Dr Nespolon added that increased funding, improved records management – something he believed My Health Record would assist with – higher RACF nursing staff levels and regular use of intake assessments would lead to better long-term care for patients.
‘It is a virtuous circle – if there is that support you will find that there are more GPs doing nursing home work, and … I would like to hope that the care that the patient gets is much better and the experience of the staff within a nursing home is actually better,’ he said.
‘Rather than sort of running from one patient to the next, they’re actually providing care for that patient.’
The royal commission will provide its interim report by 31 October, with the final report due no later than 30 April 2020.

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Dr Peter Robert Bradley   19/02/2019 3:55:18 PM

[‘There is a lot of non-face-to-face work that is involved which there is no rebate for,’ Dr Nespolon explained.]

Every time this statement is heard, it is describing the reason why the fee for service model no longer can cope with this type of care, and the been for bulk funding in some shape or form. The problem is how to do that in any way that's fair to both practice and the provider doing the work. This problem, in my view, is best solved by a global salary for a global job, rather than trying to create a fair system out of a blended system of capitation and fee for service, with all the issues that also faces in trying to achieve the best outcomes in a fair way. Having recently retired, I have to say, nothing in over 40 years in GP has caused me to change that view.
I also would like to add, I find these pathetic security things to try and prove I am not a robot intensely irritating. Especially since it often asks again for a valid security code, when I just did already.

Dr Ian Light   20/02/2019 9:31:10 AM

The problem is empathy skilland time to prevent and treat ill health and ill treatment .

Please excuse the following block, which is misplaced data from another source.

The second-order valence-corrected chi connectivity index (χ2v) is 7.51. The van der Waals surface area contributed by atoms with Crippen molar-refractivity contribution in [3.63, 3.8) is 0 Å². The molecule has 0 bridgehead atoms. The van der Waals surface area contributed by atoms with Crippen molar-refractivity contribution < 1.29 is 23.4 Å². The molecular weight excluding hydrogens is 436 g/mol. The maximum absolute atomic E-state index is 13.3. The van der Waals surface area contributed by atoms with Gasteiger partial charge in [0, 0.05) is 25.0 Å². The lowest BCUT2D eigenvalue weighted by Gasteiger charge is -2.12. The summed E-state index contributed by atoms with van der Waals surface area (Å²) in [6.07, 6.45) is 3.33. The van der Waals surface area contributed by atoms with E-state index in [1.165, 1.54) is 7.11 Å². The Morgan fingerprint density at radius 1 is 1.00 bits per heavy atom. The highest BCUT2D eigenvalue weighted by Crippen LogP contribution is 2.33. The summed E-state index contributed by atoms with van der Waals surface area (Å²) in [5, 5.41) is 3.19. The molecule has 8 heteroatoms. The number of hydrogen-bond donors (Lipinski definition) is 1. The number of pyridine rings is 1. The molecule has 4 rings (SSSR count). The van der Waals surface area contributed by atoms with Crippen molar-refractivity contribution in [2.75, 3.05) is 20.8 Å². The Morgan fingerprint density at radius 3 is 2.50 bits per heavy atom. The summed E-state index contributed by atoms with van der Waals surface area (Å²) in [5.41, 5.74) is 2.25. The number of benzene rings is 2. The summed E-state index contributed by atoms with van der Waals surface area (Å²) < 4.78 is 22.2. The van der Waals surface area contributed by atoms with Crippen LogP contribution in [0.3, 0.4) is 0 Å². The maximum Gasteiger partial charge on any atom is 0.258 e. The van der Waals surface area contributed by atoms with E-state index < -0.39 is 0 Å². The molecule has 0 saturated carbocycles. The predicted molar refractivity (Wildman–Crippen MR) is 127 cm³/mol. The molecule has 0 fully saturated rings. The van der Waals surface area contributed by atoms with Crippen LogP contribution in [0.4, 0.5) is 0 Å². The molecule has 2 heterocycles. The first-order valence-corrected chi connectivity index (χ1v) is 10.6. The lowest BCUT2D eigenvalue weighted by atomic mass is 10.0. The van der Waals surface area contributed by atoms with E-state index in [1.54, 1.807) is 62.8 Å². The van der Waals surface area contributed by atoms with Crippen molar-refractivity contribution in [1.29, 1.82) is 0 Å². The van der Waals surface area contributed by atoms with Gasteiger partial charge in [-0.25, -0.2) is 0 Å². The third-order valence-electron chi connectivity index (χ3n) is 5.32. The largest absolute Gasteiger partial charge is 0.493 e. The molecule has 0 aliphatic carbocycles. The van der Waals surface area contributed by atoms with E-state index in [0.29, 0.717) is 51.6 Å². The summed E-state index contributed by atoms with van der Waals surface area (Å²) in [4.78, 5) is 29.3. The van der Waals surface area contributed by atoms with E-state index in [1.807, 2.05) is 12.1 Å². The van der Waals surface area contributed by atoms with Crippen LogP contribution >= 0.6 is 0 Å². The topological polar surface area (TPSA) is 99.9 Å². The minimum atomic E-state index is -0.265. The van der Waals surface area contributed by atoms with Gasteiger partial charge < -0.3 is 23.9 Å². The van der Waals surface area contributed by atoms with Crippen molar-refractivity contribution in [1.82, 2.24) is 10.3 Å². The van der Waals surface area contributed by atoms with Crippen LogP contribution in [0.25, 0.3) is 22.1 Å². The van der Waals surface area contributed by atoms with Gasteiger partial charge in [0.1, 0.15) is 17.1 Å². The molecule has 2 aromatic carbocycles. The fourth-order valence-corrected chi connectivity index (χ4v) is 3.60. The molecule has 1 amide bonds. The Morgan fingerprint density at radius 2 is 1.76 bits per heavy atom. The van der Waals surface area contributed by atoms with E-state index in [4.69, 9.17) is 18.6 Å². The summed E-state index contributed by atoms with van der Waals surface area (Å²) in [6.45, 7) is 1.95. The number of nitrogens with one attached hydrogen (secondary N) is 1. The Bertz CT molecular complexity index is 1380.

A great help was the general practitioner able to call in very skilled teams from hospital eg the Alfred Hospital Melbourne to help doctors with clinical history and exam and take blood tests and samples .
My belief is that in certain areas probably wealthier areas these skilled and empathetic teams readily available but in less wealthy peripheral areas this "virtuous circle " is severely disrupted .
Study Courses in aged care for the Health Professional Teams and Caring and Knowlegable Family and Volunteers Trained in Scenario Exercises need implementation.
Diplomas in aged care with research feedback for beneficial outcomes ought increase .

Tony Bowden   20/02/2019 1:34:45 PM

There is an opportunity to change the manner of health maintenance in aged care. Effective use of interns with funding through hospital geriatric terms or GP terms could provide continuity of care, support of GP input , support and team cohesion with already challenged nursing staff and a valuable learning term for interns.
It would require a team mentality approach from aged care providers and health delivery practitioners as well as sensible funding from the government. Aged care is looming larger as a cost is but this would be a practical and achievable model and a good use of health dollars and with measurable outcomes.
Too many ideas have been floated that only shift health dollars and don’t address health issue.
Maybe the RACGP could review this idea rather than trying to sort the benefit of my heath homes and my health record.
It could overcome the declining GP numbers.
Despite the blessings of health ministers care of GPS has never declined despite the non financial input

A.Prof Christopher David Hogan   20/02/2019 5:08:10 PM

As a young GP I was told that the care of society's failures falls upon teachers, police & GPs. Nothing I have seen in 44 years of being a doctor makes me think any differently